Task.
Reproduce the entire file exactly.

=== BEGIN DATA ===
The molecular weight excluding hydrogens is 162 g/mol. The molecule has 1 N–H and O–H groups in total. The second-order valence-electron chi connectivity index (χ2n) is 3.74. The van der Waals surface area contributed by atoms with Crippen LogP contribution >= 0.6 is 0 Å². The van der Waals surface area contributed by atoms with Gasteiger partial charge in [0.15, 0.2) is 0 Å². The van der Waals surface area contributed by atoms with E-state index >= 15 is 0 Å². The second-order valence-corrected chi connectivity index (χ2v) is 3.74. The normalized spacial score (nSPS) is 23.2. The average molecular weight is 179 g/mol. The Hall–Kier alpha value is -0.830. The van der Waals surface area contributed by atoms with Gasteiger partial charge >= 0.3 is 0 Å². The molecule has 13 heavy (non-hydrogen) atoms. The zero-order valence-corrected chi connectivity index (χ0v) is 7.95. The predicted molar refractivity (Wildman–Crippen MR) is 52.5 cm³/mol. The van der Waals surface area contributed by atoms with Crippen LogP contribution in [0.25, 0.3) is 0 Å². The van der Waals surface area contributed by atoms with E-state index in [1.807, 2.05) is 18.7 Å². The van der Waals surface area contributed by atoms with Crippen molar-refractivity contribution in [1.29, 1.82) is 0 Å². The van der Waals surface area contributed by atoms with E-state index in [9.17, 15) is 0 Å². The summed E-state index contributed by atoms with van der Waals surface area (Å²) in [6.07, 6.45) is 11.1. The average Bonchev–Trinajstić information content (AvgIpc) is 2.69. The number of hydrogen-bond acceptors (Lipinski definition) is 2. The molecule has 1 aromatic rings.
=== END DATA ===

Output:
The molecular weight excluding hydrogens is 162 g/mol. The molecule has 1 N–H and O–H groups in total. The second-order valence-electron chi connectivity index (χ2n) is 3.74. The van der Waals surface area contributed by atoms with Crippen LogP contribution >= 0.6 is 0 Å². The van der Waals surface area contributed by atoms with Gasteiger partial charge in [0.15, 0.2) is 0 Å². The van der Waals surface area contributed by atoms with E-state index >= 15 is 0 Å². The second-order valence-corrected chi connectivity index (χ2v) is 3.74. The normalized spacial score (nSPS) is 23.2. The average molecular weight is 179 g/mol. The Hall–Kier alpha value is -0.830. The van der Waals surface area contributed by atoms with Gasteiger partial charge >= 0.3 is 0 Å². The molecule has 13 heavy (non-hydrogen) atoms. The zero-order valence-corrected chi connectivity index (χ0v) is 7.95. The predicted molar refractivity (Wildman–Crippen MR) is 52.5 cm³/mol. The van der Waals surface area contributed by atoms with Crippen LogP contribution in [0.25, 0.3) is 0 Å². The van der Waals surface area contributed by atoms with E-state index in [1.807, 2.05) is 18.7 Å². The van der Waals surface area contributed by atoms with Crippen molar-refractivity contribution in [1.29, 1.82) is 0 Å². The van der Waals surface area contributed by atoms with E-state index in [9.17, 15) is 0 Å². The summed E-state index contributed by atoms with van der Waals surface area (Å²) in [6.07, 6.45) is 11.1. The average Bonchev–Trinajstić information content (AvgIpc) is 2.69. The number of hydrogen-bond acceptors (Lipinski definition) is 2. The molecule has 1 aromatic rings.